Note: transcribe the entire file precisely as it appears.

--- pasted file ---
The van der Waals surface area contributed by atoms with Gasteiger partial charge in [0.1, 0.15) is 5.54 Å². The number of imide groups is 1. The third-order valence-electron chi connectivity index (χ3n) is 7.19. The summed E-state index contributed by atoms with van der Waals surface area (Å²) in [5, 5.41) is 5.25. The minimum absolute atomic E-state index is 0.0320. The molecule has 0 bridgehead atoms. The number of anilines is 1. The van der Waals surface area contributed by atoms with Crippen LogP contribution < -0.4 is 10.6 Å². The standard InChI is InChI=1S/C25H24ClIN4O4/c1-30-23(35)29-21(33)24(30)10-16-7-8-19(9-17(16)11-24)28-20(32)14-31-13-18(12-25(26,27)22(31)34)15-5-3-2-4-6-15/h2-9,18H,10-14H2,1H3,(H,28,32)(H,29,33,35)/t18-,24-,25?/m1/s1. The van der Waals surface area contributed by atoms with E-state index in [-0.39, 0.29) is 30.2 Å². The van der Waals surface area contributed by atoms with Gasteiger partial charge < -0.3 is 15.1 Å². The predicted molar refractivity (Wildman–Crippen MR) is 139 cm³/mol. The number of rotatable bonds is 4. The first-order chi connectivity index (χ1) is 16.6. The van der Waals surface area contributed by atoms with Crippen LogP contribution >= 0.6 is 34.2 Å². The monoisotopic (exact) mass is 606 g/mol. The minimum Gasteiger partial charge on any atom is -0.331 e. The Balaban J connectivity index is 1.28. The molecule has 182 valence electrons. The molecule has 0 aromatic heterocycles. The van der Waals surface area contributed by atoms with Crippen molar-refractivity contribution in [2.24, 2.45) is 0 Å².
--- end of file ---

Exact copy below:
The van der Waals surface area contributed by atoms with Gasteiger partial charge in [0.1, 0.15) is 5.54 Å². The number of imide groups is 1. The third-order valence-electron chi connectivity index (χ3n) is 7.19. The summed E-state index contributed by atoms with van der Waals surface area (Å²) in [5, 5.41) is 5.25. The minimum absolute atomic E-state index is 0.0320. The molecule has 0 bridgehead atoms. The number of anilines is 1. The van der Waals surface area contributed by atoms with Crippen LogP contribution < -0.4 is 10.6 Å². The standard InChI is InChI=1S/C25H24ClIN4O4/c1-30-23(35)29-21(33)24(30)10-16-7-8-19(9-17(16)11-24)28-20(32)14-31-13-18(12-25(26,27)22(31)34)15-5-3-2-4-6-15/h2-9,18H,10-14H2,1H3,(H,28,32)(H,29,33,35)/t18-,24-,25?/m1/s1. The van der Waals surface area contributed by atoms with E-state index in [-0.39, 0.29) is 30.2 Å². The van der Waals surface area contributed by atoms with Gasteiger partial charge < -0.3 is 15.1 Å². The predicted molar refractivity (Wildman–Crippen MR) is 139 cm³/mol. The number of rotatable bonds is 4. The first-order chi connectivity index (χ1) is 16.6. The van der Waals surface area contributed by atoms with Crippen LogP contribution >= 0.6 is 34.2 Å². The monoisotopic (exact) mass is 606 g/mol. The minimum Gasteiger partial charge on any atom is -0.331 e. The Balaban J connectivity index is 1.28. The molecule has 182 valence electrons. The molecule has 0 aromatic heterocycles. The van der Waals surface area contributed by atoms with Crippen molar-refractivity contribution in [2.24, 2.45) is 0 Å².